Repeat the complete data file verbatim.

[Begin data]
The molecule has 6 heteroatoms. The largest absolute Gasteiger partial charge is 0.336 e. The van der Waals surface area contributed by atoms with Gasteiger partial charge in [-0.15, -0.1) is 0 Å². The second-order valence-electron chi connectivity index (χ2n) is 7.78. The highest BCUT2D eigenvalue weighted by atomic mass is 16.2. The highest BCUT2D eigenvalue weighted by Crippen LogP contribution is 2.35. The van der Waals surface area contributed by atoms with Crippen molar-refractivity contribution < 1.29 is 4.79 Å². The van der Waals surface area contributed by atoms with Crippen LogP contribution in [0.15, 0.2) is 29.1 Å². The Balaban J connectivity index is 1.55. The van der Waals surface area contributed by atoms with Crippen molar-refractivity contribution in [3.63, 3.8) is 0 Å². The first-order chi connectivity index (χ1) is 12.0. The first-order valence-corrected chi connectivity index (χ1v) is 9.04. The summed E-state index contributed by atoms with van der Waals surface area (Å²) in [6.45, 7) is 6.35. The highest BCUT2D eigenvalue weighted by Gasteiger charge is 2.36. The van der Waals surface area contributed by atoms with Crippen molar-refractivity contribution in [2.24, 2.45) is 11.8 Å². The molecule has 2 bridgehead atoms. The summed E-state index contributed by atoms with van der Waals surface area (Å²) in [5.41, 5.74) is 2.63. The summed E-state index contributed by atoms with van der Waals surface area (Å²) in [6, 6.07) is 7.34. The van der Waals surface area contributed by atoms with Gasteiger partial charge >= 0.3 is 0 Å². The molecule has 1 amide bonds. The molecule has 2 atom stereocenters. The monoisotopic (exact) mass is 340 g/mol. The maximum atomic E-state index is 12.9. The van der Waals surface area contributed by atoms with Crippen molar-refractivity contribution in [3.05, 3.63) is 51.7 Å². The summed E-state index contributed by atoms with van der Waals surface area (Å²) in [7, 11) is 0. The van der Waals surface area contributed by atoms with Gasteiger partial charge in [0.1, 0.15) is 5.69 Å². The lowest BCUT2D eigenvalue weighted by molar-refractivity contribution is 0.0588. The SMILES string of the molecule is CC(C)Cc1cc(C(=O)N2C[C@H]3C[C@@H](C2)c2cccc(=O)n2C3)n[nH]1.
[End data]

The molecule has 6 heteroatoms. The largest absolute Gasteiger partial charge is 0.336 e. The van der Waals surface area contributed by atoms with Gasteiger partial charge in [-0.15, -0.1) is 0 Å². The second-order valence-electron chi connectivity index (χ2n) is 7.78. The highest BCUT2D eigenvalue weighted by atomic mass is 16.2. The highest BCUT2D eigenvalue weighted by Crippen LogP contribution is 2.35. The van der Waals surface area contributed by atoms with Crippen molar-refractivity contribution < 1.29 is 4.79 Å². The van der Waals surface area contributed by atoms with Crippen LogP contribution in [0.15, 0.2) is 29.1 Å². The Balaban J connectivity index is 1.55. The van der Waals surface area contributed by atoms with Crippen molar-refractivity contribution in [3.63, 3.8) is 0 Å². The first-order chi connectivity index (χ1) is 12.0. The first-order valence-corrected chi connectivity index (χ1v) is 9.04. The summed E-state index contributed by atoms with van der Waals surface area (Å²) in [6.45, 7) is 6.35. The highest BCUT2D eigenvalue weighted by Gasteiger charge is 2.36. The van der Waals surface area contributed by atoms with Crippen molar-refractivity contribution in [2.24, 2.45) is 11.8 Å². The molecule has 2 bridgehead atoms. The summed E-state index contributed by atoms with van der Waals surface area (Å²) in [5.41, 5.74) is 2.63. The summed E-state index contributed by atoms with van der Waals surface area (Å²) in [6, 6.07) is 7.34. The van der Waals surface area contributed by atoms with Gasteiger partial charge >= 0.3 is 0 Å². The molecule has 1 amide bonds. The molecule has 2 atom stereocenters. The monoisotopic (exact) mass is 340 g/mol. The maximum atomic E-state index is 12.9. The van der Waals surface area contributed by atoms with Crippen molar-refractivity contribution in [3.05, 3.63) is 51.7 Å². The summed E-state index contributed by atoms with van der Waals surface area (Å²) in [7, 11) is 0. The van der Waals surface area contributed by atoms with Gasteiger partial charge in [0.1, 0.15) is 5.69 Å². The lowest BCUT2D eigenvalue weighted by molar-refractivity contribution is 0.0588. The SMILES string of the molecule is CC(C)Cc1cc(C(=O)N2C[C@H]3C[C@@H](C2)c2cccc(=O)n2C3)n[nH]1.